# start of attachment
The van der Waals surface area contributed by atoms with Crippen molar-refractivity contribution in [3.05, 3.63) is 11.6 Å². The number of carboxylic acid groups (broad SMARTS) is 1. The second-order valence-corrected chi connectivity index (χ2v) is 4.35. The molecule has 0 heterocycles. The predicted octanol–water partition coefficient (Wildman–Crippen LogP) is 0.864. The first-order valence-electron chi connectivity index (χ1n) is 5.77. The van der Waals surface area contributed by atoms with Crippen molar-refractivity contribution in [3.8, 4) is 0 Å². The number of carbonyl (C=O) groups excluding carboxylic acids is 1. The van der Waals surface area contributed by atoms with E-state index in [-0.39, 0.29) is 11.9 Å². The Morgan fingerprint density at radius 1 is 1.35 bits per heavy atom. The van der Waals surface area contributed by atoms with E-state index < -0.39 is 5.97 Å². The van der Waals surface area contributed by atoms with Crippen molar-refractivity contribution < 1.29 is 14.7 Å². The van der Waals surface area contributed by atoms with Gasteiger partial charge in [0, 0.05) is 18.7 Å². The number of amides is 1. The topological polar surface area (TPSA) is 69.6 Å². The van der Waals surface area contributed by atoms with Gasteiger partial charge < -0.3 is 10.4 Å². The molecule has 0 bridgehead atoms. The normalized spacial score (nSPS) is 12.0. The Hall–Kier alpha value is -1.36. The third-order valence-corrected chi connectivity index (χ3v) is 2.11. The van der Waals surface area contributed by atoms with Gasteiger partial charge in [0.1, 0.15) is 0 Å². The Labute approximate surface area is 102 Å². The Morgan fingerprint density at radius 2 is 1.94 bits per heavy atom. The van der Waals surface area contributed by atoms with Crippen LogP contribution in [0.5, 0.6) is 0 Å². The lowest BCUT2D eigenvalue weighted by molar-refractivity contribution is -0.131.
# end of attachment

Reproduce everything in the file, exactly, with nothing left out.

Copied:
The van der Waals surface area contributed by atoms with Crippen molar-refractivity contribution in [3.05, 3.63) is 11.6 Å². The number of carboxylic acid groups (broad SMARTS) is 1. The second-order valence-corrected chi connectivity index (χ2v) is 4.35. The molecule has 0 heterocycles. The predicted octanol–water partition coefficient (Wildman–Crippen LogP) is 0.864. The first-order valence-electron chi connectivity index (χ1n) is 5.77. The van der Waals surface area contributed by atoms with Crippen molar-refractivity contribution in [3.8, 4) is 0 Å². The number of carbonyl (C=O) groups excluding carboxylic acids is 1. The van der Waals surface area contributed by atoms with E-state index in [-0.39, 0.29) is 11.9 Å². The Morgan fingerprint density at radius 1 is 1.35 bits per heavy atom. The van der Waals surface area contributed by atoms with E-state index < -0.39 is 5.97 Å². The van der Waals surface area contributed by atoms with Crippen molar-refractivity contribution < 1.29 is 14.7 Å². The van der Waals surface area contributed by atoms with Gasteiger partial charge in [0, 0.05) is 18.7 Å². The number of amides is 1. The topological polar surface area (TPSA) is 69.6 Å². The van der Waals surface area contributed by atoms with Gasteiger partial charge < -0.3 is 10.4 Å². The molecule has 0 bridgehead atoms. The normalized spacial score (nSPS) is 12.0. The Hall–Kier alpha value is -1.36. The third-order valence-corrected chi connectivity index (χ3v) is 2.11. The van der Waals surface area contributed by atoms with Gasteiger partial charge in [0.1, 0.15) is 0 Å². The Labute approximate surface area is 102 Å². The Morgan fingerprint density at radius 2 is 1.94 bits per heavy atom. The van der Waals surface area contributed by atoms with Crippen LogP contribution in [0.5, 0.6) is 0 Å². The lowest BCUT2D eigenvalue weighted by molar-refractivity contribution is -0.131.